“We are changing the paradigm of how buildings provide air conditioning,” explains Steve Perkins, Enwave’s Vice President of Engineering. “Instead of buying electricity to power their own cooling system, our customers now outsource the process to our district cooling operation. They receive cooling energy in the form of cold water and they need only distribute that cooling energy within their building.”

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Krohne Enviromag flowmeters mounted on Enwave piping system.
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Enwave bills each customer by calculating energy consumed, based on the water flow and the temperature differential between the customer’s supply and return lines. “Our customers are used to the model of buying precisely-metered electricity, and it’s critical we provide excellent metering accuracy,” says Perkins. “Some of our cooling customers are buying hundreds of thousands, or millions, of dollars in cooling each year.”

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The Deep Lake Water Cooling System
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For metering systems, Enwave has turned to SRB Controls Inc., of Markham, Ontario, which recommended the IFS 4000 KC Enviromag electromagnetic flowmeter (EMF), ranging in diameter from 3 inches to 20 inches, from Krohne Inc. of Peabody, MA, and Krohne Toronto, Ontario. KROHNE has been a leader in the development of magmeters since it introduced the first EMF for industrial applications in 1952.

Electromagnetic Flowmeters

“We use only magmeters, because they are economical and very reliable for a wide range in diameters and flowrates,” says Perkins. “The Krohne Enviromag meter meets our exacting accuracy standards, even when flowrates for a customer might vary from 5000 gallons per minute on a hot summer afternoon, down to only 200 gallons per minute at night or in the winter when cooling may only be needed in a single computer room.”

The Environmag meters require absolutely no maintenance and there are no mechanically moving parts. Each meter is wet-calibrated on accredited (EN 17025) calibration rigs at the factory and supplied with test certificate. Consistent results are reliably achieved with no zero point calibration, no precalibration, and no periodic recalibration.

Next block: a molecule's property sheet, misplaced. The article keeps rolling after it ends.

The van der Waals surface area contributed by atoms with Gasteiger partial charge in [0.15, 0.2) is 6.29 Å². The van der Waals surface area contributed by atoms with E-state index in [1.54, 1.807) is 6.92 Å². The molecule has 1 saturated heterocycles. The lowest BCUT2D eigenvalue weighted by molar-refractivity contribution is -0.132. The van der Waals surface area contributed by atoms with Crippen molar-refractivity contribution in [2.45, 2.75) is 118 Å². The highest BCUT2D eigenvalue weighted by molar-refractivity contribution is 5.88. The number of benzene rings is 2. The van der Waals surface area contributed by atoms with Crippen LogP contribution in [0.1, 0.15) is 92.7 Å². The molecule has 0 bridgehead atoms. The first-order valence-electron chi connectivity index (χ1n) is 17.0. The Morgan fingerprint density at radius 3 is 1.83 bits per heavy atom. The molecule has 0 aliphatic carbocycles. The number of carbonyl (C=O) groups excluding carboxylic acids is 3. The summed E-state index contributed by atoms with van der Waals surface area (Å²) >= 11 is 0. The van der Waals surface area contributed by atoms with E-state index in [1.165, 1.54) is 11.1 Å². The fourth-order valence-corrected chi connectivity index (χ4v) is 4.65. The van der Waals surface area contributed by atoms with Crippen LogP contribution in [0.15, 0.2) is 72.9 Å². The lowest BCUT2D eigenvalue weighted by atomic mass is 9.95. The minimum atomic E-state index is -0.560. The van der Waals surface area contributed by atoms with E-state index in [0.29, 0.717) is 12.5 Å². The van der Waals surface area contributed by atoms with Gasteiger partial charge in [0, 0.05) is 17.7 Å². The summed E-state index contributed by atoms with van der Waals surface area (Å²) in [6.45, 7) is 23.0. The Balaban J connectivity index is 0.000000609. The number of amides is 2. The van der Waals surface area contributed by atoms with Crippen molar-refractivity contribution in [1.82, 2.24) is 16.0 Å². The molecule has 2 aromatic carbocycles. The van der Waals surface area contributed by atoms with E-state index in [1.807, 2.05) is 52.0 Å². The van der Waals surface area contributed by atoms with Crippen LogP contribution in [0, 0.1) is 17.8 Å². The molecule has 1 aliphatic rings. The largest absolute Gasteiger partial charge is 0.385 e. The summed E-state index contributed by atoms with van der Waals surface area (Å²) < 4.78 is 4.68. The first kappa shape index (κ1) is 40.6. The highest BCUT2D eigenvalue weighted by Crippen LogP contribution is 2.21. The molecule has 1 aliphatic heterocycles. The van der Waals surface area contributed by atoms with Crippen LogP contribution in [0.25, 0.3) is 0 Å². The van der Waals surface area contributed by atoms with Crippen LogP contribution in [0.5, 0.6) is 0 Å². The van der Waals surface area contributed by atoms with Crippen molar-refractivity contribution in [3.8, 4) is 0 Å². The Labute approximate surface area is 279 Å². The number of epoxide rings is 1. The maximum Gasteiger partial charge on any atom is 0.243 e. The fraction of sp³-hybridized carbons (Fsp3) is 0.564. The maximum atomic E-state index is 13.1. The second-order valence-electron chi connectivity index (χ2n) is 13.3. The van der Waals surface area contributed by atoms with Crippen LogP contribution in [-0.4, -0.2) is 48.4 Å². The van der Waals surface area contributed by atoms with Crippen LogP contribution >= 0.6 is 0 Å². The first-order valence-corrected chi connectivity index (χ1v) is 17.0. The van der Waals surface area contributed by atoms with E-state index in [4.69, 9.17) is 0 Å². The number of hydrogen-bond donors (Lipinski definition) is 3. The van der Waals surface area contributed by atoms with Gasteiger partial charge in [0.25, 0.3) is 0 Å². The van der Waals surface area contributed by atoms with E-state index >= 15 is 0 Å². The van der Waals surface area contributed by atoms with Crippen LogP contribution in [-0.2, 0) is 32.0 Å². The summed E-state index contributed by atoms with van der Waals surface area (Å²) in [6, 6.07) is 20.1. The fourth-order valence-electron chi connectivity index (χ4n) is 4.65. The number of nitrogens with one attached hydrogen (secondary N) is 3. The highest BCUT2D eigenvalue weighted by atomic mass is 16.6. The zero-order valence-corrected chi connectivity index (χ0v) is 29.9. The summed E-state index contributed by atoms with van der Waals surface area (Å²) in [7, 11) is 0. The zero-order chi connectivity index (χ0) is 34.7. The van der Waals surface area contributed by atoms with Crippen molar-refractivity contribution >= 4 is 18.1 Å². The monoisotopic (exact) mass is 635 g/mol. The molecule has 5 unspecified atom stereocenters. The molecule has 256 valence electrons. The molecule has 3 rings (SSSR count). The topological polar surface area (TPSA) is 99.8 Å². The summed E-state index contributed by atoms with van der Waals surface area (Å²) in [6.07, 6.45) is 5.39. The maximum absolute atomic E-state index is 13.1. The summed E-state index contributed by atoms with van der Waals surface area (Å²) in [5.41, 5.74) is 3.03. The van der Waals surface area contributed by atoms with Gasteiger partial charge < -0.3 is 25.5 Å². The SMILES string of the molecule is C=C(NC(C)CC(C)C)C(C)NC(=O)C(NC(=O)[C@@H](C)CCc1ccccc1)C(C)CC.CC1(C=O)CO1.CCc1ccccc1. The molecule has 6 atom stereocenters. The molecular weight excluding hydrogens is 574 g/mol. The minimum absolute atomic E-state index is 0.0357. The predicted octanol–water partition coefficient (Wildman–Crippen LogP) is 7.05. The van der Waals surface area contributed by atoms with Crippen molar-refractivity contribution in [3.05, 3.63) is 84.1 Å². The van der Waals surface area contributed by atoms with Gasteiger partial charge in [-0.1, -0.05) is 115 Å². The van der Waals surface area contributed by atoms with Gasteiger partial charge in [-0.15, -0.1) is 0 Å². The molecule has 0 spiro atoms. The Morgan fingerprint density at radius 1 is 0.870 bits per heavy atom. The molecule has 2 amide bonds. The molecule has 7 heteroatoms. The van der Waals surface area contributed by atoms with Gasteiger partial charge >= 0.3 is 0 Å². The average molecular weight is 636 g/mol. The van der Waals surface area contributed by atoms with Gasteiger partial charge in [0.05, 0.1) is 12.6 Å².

EMF technology has a relatively simple operating principle. An electrically conductive fluid flows through an unobstructed insulating tube and through a constant magnetic field. A voltage is induced in this fluid proportional to its mean flow velocity, and this signal voltage is picked up by electrodes. Microprocessor-based electronics converts this voltage into scaled pulses (e.g., 1 pulse for every US gallon of medium flowing through the measuring tube). Enwave uses Krohne IFC 020 electromagnetic flow converters to store and aggregate data and to perform self-diagnostics.

In addition to providing billing information, the magmeters are networked over telephone lines to provide realtime information to monitor the flow to each customer. For example, if a meter indicates that a customer is utilizing unexpectedly high flow, it may be an indication that a problem exists in the building’s air conditioning distribution system or that Enwave needs to provide supplemental cooling energy by lowering the temperature of the water that it is supplying.

Enwave is connecting DLWC customers to its distribution loop at the rate of about 18 new buildings per year. Because of the wide variety of meter diameters required by different customers, it is not economical to carry any meter inventory.

“We have been pleased with Krohne’s short delivery times, allowing us to meet our project schedules with just-in-time purchasing,” says Perkins. “But most important of all is the accuracy of the magmeters. The worst thing would be to start having an argument about bills, and that’s why we are so fussy about the quality of the meters we use.”

Part of Krohne GmbH & Co., with headquarters in Duisburg, Germany, Krohne Inc.’s Canadian offices are in Burlington, Ontario. Contact: +905-319-3388, or